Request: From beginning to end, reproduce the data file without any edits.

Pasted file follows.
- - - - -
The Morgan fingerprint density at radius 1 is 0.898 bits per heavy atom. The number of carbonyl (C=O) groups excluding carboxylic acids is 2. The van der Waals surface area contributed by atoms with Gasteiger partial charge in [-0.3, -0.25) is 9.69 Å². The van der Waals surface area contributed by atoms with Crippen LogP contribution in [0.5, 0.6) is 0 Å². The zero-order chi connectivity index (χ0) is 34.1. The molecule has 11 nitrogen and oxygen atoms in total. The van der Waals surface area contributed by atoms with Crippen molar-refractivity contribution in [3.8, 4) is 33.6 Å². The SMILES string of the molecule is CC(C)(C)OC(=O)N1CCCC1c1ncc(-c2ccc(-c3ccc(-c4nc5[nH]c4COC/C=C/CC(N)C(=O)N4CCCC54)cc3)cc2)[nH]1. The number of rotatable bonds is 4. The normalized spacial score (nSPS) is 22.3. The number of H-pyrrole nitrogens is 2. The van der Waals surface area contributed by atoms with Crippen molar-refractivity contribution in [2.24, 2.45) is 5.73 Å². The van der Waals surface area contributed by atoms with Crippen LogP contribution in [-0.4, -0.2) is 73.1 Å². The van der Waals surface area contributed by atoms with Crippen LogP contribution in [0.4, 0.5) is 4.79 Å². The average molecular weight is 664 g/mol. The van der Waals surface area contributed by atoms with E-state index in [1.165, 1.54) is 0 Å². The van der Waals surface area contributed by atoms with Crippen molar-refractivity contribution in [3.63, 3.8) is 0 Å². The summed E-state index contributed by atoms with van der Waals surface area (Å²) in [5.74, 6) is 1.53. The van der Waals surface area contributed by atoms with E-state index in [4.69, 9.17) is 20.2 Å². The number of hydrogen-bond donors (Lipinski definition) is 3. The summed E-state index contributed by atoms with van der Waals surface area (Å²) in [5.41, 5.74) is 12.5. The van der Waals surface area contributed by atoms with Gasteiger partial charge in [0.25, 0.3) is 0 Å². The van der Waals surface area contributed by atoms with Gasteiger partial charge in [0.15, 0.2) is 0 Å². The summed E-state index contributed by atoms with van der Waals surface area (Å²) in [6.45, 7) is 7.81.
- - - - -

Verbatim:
The Morgan fingerprint density at radius 1 is 0.898 bits per heavy atom. The number of carbonyl (C=O) groups excluding carboxylic acids is 2. The van der Waals surface area contributed by atoms with Gasteiger partial charge in [-0.3, -0.25) is 9.69 Å². The van der Waals surface area contributed by atoms with Crippen LogP contribution in [0.5, 0.6) is 0 Å². The zero-order chi connectivity index (χ0) is 34.1. The molecule has 11 nitrogen and oxygen atoms in total. The van der Waals surface area contributed by atoms with Crippen molar-refractivity contribution in [3.8, 4) is 33.6 Å². The SMILES string of the molecule is CC(C)(C)OC(=O)N1CCCC1c1ncc(-c2ccc(-c3ccc(-c4nc5[nH]c4COC/C=C/CC(N)C(=O)N4CCCC54)cc3)cc2)[nH]1. The number of rotatable bonds is 4. The normalized spacial score (nSPS) is 22.3. The number of H-pyrrole nitrogens is 2. The van der Waals surface area contributed by atoms with Crippen molar-refractivity contribution in [2.24, 2.45) is 5.73 Å². The van der Waals surface area contributed by atoms with Crippen LogP contribution in [-0.4, -0.2) is 73.1 Å². The van der Waals surface area contributed by atoms with Crippen LogP contribution in [0.4, 0.5) is 4.79 Å². The average molecular weight is 664 g/mol. The van der Waals surface area contributed by atoms with E-state index in [1.165, 1.54) is 0 Å². The van der Waals surface area contributed by atoms with Crippen molar-refractivity contribution in [3.63, 3.8) is 0 Å². The summed E-state index contributed by atoms with van der Waals surface area (Å²) in [5.74, 6) is 1.53. The van der Waals surface area contributed by atoms with E-state index in [4.69, 9.17) is 20.2 Å². The number of hydrogen-bond donors (Lipinski definition) is 3. The summed E-state index contributed by atoms with van der Waals surface area (Å²) in [5.41, 5.74) is 12.5. The van der Waals surface area contributed by atoms with Gasteiger partial charge in [0.25, 0.3) is 0 Å². The van der Waals surface area contributed by atoms with Gasteiger partial charge in [0.15, 0.2) is 0 Å². The summed E-state index contributed by atoms with van der Waals surface area (Å²) in [6.45, 7) is 7.81.